The five-star Chateau de Bagnols prides itself on its individual service, which includes daily chats with the chef and a personalised menu during a guest’s stay. Heralded as France’s finest deluxe chateau, the thirteenth-century hotel is set among vineyards, forests and green hills in the heart of the Beaujolais countryside. Managed by Rocco Forte Hotels, it has been voted the Best Small Hotel of the Year by Tatler magazine and was awarded the Prix Villegiature 2004 – Best Service in a Hotel in Europe.

Delphine Gilles, a spokeswoman for the 21-bedroom chateau, says she finds guests are increasingly expecting their individual tastes and health requirements to be catered for. A recent example includes a party of 20 English guests on a one-night stopover while on a luxury car rally to the South of France.

With advance notification, the chef Matthieu Fontaine drew up a dinner menu with separate dishes to cater for a wheat allergy, a dairy-free diet, a vegetarian, guests who ate no uncooked eggs, people who ate no meat and no fish, one who ate no fish and another who ate no seafood. This meant providing a variety of different dishes or creating several versions of a dish to meet all the different requirements. Every dish was prepared without butter and used only vegetable oils such as olive and grapeseed oil. “At least a quarter of the people in the party required a special diet, so we catered for this in the welcome drinks and cocktails, dinner that night, breakfast and picnics for the next day,” says Gilles.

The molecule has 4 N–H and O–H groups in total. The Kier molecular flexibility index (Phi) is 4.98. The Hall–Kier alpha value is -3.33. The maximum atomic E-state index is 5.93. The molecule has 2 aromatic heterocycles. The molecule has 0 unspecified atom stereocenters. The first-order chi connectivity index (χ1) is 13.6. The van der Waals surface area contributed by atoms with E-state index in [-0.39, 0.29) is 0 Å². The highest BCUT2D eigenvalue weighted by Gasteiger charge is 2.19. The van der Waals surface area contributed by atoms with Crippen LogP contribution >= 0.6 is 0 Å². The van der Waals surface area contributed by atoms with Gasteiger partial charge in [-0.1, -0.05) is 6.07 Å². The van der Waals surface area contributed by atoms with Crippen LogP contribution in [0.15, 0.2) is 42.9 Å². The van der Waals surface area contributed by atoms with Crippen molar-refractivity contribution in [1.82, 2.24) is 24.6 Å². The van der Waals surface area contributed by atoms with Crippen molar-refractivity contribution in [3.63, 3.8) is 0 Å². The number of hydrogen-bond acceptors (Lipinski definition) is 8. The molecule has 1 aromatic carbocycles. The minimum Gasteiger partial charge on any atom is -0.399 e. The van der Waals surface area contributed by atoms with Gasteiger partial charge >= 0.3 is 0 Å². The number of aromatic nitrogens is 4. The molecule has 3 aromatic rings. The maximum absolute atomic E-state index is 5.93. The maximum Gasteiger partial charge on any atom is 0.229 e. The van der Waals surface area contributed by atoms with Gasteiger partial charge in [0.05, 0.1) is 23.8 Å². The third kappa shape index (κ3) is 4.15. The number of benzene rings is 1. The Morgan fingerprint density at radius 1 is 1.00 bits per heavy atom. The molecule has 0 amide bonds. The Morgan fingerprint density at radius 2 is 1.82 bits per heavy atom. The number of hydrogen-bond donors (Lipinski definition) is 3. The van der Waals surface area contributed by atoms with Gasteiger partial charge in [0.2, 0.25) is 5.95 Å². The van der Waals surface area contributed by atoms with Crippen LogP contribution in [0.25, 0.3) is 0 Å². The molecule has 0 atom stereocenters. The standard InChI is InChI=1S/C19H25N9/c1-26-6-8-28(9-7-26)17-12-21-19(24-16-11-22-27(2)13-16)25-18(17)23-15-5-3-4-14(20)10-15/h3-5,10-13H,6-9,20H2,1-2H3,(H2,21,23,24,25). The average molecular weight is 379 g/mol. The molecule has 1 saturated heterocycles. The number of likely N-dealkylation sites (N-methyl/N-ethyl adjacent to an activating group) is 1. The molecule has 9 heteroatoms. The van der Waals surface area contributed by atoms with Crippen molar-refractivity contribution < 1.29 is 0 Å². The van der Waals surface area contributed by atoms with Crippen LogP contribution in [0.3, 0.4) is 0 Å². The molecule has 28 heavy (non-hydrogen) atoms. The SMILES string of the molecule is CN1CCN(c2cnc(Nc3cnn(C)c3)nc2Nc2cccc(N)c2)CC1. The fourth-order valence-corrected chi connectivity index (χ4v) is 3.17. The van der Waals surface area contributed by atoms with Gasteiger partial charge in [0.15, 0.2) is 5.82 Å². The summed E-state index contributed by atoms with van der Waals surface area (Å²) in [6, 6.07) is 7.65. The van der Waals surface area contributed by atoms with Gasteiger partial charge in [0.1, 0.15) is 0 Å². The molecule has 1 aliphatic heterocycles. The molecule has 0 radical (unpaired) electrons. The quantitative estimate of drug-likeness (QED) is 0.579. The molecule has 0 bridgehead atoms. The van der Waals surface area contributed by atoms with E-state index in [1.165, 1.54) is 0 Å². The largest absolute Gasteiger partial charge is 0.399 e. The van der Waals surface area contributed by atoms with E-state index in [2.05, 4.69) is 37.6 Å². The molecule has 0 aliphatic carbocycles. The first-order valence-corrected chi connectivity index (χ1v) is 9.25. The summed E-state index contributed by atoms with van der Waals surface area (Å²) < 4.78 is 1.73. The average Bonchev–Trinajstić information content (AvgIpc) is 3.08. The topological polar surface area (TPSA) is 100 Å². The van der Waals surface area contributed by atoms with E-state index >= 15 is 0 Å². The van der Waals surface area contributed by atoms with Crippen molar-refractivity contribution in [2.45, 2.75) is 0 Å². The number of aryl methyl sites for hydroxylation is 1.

“More and more people have special requirements for food so we are getting asked more and more often.”

The process of making a reservation at the chateau takes about 20 minutes as guests are asked about personal preferences so that, whenever possible, menus can be planned and catered for in advance by the kitchens. “We are very sensitive to personal diets and cater for a lot of people with special diet requirements,” says Gilles. “We will have the chef make a special menu for them and the chef talks to the guests each day. The dining room has a capacity of 40 so it’s easy to personalise, and when we have long-stay guests they can devise menus with the chef using foods they prefer.”